At war’s end McLean went to the Naval Ordnance Test Station (NOTS) on a visit that he expected to last two months. He stayed there for twenty-three years. In 1954 he was named technical director, assuming a major role in shaping programs and policies at what had become one of the Navy’s most important laboratories. NOTS—today the Naval Weapons Center—was a product of lessons learned during the war about what science and technology could accomplish given sufficient leadership, money, and staff. It was set up in 1943 as a “unique experiment in civilian-military partnership,” to be run by the military under naval commanding officers but with civilian technical directors supervising the technical work. NOTS was to be a “full-spectrum” laboratory, with all the personnel and equipment needed to take ideas from the first rough sketch through full development and even initial production.
At thirty-one McLean was already recognized as a technical leader. His quiet demeanor and half-smile accompanied a lightning mind. He was not charismatic, but he had a presence that commanded both attention and respect. As head of NOTS’s Aviation Ordnance Division, in 1946, he found himself working on aiming systems for air-to-air rockets. His analysis of these systems required consideration of many factors, including altitude, speed, and maneuvering acceleration for both planes. This work convinced him that the most precise possible aiming system for an unguided weapon could never enable it to destroy an unpredictably accelerating target. The weapon would have to be able to guide itself after being fired. Radar systems in those days were quite bulky—too large, McLean felt, to fit into the nose of an air-to-air rocket. But infrared detectors able to sense the heat emissions of aircraft targets were about the size of a dime. So he concluded that a guidance unit sensitive to infrared radiation might be compact enough to do the job.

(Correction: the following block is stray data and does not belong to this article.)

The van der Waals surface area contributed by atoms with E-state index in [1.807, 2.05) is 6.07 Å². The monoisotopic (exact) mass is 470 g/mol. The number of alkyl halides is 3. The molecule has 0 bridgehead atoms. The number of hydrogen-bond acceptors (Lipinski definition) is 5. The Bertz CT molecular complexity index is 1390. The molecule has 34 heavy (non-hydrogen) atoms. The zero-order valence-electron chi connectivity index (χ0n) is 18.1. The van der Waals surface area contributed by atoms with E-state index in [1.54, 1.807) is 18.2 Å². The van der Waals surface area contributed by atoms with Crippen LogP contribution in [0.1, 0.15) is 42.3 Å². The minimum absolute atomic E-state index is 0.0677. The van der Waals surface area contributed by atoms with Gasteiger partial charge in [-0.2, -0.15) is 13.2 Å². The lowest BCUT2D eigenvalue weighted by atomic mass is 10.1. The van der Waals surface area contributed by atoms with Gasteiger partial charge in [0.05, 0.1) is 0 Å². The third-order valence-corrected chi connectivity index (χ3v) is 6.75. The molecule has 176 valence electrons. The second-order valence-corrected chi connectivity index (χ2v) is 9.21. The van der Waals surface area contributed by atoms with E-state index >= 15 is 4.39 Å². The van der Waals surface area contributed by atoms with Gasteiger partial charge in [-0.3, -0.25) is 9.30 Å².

The small but growing guided-missile community had arrived at a different conclusion. Infrared was thought useless for air-to-air missiles because it wouldn’t work through clouds; only an allweather missile was considered worth pursuing. Since radar homing would work through clouds, both the Navy and the Air Force wrote requirements specifying allweather missiles.
McLean had come to distrust requirements during his stay at the National Bureau of Standards. These official guidelines for new technology to be produced often asked for the impossible. Worse, they sometimes failed to ask for what was feasible and wise. McLean felt that requirements were best written after a device was developed, so instead of thinking in terms of a requirement, he concentrated on the actual needs of a combat pilot.